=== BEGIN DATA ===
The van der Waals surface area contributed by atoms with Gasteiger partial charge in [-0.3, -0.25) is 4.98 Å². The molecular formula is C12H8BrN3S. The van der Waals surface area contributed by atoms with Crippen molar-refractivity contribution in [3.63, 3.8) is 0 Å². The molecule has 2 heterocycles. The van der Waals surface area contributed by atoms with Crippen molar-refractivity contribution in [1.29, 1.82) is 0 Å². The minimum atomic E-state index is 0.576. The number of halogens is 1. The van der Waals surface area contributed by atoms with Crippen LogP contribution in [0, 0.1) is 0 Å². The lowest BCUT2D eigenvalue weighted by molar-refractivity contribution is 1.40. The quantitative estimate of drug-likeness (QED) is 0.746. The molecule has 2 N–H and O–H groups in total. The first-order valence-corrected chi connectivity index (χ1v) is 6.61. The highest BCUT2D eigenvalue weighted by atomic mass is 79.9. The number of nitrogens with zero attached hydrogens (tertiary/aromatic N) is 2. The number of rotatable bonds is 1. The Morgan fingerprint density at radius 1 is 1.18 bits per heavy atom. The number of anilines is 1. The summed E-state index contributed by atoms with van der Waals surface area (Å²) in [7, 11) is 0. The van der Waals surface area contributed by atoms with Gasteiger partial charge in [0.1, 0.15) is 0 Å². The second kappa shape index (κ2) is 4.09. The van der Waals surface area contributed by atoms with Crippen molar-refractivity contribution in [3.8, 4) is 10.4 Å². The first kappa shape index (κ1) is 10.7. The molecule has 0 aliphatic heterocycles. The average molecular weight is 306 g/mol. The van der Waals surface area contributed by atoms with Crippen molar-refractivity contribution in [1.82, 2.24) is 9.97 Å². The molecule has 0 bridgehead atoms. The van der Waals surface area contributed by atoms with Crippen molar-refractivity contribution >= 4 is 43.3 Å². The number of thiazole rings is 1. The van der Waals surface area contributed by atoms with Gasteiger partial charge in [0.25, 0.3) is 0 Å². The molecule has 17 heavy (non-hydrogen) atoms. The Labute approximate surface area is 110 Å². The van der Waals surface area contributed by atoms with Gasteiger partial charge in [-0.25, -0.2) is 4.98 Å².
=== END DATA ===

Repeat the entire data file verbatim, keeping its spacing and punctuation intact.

The van der Waals surface area contributed by atoms with Gasteiger partial charge in [-0.3, -0.25) is 4.98 Å². The molecular formula is C12H8BrN3S. The van der Waals surface area contributed by atoms with Crippen molar-refractivity contribution in [3.63, 3.8) is 0 Å². The molecule has 2 heterocycles. The van der Waals surface area contributed by atoms with Crippen molar-refractivity contribution in [1.29, 1.82) is 0 Å². The minimum atomic E-state index is 0.576. The number of halogens is 1. The van der Waals surface area contributed by atoms with Crippen LogP contribution in [0, 0.1) is 0 Å². The lowest BCUT2D eigenvalue weighted by molar-refractivity contribution is 1.40. The quantitative estimate of drug-likeness (QED) is 0.746. The molecule has 2 N–H and O–H groups in total. The first-order valence-corrected chi connectivity index (χ1v) is 6.61. The highest BCUT2D eigenvalue weighted by atomic mass is 79.9. The number of nitrogens with zero attached hydrogens (tertiary/aromatic N) is 2. The number of rotatable bonds is 1. The Morgan fingerprint density at radius 1 is 1.18 bits per heavy atom. The number of anilines is 1. The summed E-state index contributed by atoms with van der Waals surface area (Å²) in [7, 11) is 0. The van der Waals surface area contributed by atoms with Gasteiger partial charge in [0.1, 0.15) is 0 Å². The second kappa shape index (κ2) is 4.09. The van der Waals surface area contributed by atoms with Crippen molar-refractivity contribution in [3.8, 4) is 10.4 Å². The first kappa shape index (κ1) is 10.7. The molecule has 0 aliphatic heterocycles. The average molecular weight is 306 g/mol. The van der Waals surface area contributed by atoms with Crippen molar-refractivity contribution in [1.82, 2.24) is 9.97 Å². The molecule has 0 bridgehead atoms. The van der Waals surface area contributed by atoms with Crippen molar-refractivity contribution >= 4 is 43.3 Å². The number of thiazole rings is 1. The van der Waals surface area contributed by atoms with Gasteiger partial charge in [0.25, 0.3) is 0 Å². The molecule has 17 heavy (non-hydrogen) atoms. The Labute approximate surface area is 110 Å². The van der Waals surface area contributed by atoms with Gasteiger partial charge in [-0.25, -0.2) is 4.98 Å².